Prompting: ABA Skills Explained

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Monday, September 10, 2018

The Scott Center

Part 7:  Prompting

In this final Part 7 of ABA Basics, we explain “prompting” and “fading.” Prompts usually go hand-in-hand with errorless teaching (as discussed in Part 6).  Prompts are used to increase the likelihood that a student will provide a desired response. Fading is gradually reducing the prompt.

Prompts are helpful cues that can be used to help someone begin and complete a specific task. They are antecedents, which mean they are present before the behavior starts.

We use prompts when teaching new skills, and fade them as soon as we can to let the natural consequences of behavior reinforce skill performance.

Some types of prompts:

Verbal prompts are the most common prompt used, which include written or spoken instructions, or questions that provide the child with direction for completing the task. For example, “Go get your shoes,” is a verbal prompt.

Modeling prompts include demonstrations of the response you want to see. For example, showing the child how to buckle a seatbelt, and then having them do it.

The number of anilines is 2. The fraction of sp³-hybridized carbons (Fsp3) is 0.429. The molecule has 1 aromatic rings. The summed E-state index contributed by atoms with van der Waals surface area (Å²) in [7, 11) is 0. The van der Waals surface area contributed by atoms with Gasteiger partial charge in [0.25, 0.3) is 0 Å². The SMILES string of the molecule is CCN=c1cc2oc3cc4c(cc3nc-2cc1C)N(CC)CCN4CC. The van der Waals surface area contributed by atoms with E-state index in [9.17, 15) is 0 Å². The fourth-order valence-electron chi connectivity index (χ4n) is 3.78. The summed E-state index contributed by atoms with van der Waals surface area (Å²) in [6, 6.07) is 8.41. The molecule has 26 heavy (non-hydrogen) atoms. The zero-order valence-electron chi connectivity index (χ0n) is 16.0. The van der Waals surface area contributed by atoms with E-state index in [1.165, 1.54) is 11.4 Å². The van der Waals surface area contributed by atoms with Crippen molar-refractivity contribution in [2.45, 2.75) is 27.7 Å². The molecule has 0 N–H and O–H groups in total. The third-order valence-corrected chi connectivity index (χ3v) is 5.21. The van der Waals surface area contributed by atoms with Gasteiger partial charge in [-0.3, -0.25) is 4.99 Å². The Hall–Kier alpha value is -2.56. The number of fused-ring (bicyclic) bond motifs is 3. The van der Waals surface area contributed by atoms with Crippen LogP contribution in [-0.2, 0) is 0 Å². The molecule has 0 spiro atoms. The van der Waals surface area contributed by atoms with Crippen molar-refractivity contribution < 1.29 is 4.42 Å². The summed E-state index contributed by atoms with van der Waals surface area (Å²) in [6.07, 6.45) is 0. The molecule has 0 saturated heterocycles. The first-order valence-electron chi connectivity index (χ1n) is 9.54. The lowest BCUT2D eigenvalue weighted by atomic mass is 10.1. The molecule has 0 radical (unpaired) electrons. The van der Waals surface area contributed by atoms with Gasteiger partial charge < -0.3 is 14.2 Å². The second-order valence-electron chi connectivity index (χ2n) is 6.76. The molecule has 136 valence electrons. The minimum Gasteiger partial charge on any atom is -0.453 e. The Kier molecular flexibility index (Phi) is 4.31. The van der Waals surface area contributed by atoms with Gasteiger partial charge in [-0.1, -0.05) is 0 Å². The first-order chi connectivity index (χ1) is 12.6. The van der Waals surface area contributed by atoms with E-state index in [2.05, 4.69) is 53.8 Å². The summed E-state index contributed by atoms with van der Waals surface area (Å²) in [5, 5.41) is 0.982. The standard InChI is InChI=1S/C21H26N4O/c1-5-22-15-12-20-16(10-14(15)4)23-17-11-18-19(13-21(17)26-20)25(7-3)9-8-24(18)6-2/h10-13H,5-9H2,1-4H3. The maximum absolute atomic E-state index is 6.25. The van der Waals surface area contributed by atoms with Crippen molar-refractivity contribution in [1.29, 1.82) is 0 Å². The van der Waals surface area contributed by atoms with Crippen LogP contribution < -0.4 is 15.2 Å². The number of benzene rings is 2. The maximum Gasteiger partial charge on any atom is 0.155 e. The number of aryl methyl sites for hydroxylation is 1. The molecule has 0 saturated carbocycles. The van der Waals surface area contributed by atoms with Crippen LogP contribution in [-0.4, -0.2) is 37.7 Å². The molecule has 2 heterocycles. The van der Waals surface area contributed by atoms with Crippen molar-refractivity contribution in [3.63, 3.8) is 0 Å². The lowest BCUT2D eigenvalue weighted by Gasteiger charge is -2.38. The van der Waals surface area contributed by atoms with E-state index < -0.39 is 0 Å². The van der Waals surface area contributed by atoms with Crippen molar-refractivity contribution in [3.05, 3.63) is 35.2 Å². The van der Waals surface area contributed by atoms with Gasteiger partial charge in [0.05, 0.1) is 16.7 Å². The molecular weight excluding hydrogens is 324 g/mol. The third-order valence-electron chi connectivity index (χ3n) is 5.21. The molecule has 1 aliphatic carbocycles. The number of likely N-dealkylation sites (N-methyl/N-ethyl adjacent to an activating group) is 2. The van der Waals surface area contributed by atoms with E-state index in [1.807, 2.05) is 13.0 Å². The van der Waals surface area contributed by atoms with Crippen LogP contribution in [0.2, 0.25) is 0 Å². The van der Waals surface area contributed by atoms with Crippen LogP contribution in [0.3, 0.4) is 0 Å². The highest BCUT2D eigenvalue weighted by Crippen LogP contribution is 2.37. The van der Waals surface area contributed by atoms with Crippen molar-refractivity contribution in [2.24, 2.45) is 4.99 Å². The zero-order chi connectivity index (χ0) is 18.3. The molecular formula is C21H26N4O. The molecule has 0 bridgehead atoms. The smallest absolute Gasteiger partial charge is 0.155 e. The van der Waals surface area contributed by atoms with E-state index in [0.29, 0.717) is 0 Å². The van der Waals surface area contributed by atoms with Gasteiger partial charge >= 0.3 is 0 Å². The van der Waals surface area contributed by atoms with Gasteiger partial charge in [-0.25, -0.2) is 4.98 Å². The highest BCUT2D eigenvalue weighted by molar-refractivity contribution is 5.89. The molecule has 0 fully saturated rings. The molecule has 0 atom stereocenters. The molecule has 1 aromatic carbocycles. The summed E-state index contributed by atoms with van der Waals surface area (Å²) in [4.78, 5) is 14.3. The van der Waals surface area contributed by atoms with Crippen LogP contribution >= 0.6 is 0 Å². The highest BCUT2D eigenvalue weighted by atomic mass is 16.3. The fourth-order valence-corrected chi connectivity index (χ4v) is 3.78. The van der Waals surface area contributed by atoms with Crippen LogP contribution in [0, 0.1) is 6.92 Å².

Manual or physical prompts involve contact from the teacher or parent to help the child complete the task. You child may require full physical prompting early on, in which you direct them hand-over-hand, or you can reduce or add the physical prompts as needed, which is called graduated guidance.

Gestural prompting is another type of prompt, which includes pointing, nodding, or otherwise motioning toward the child, activity or materials to indicate an action to be done. The type of prompt you choose will depend on the skill you are teaching, and what will be most easily faded out in the future.

Fading prompts:

Fading prompts, or removing them from the learning situation slowly, is essential to encourage generalization of skills to other places and with other people. Be sure to fade prompts as quickly as possible to try to reduce prompt-dependency.

More information in this video: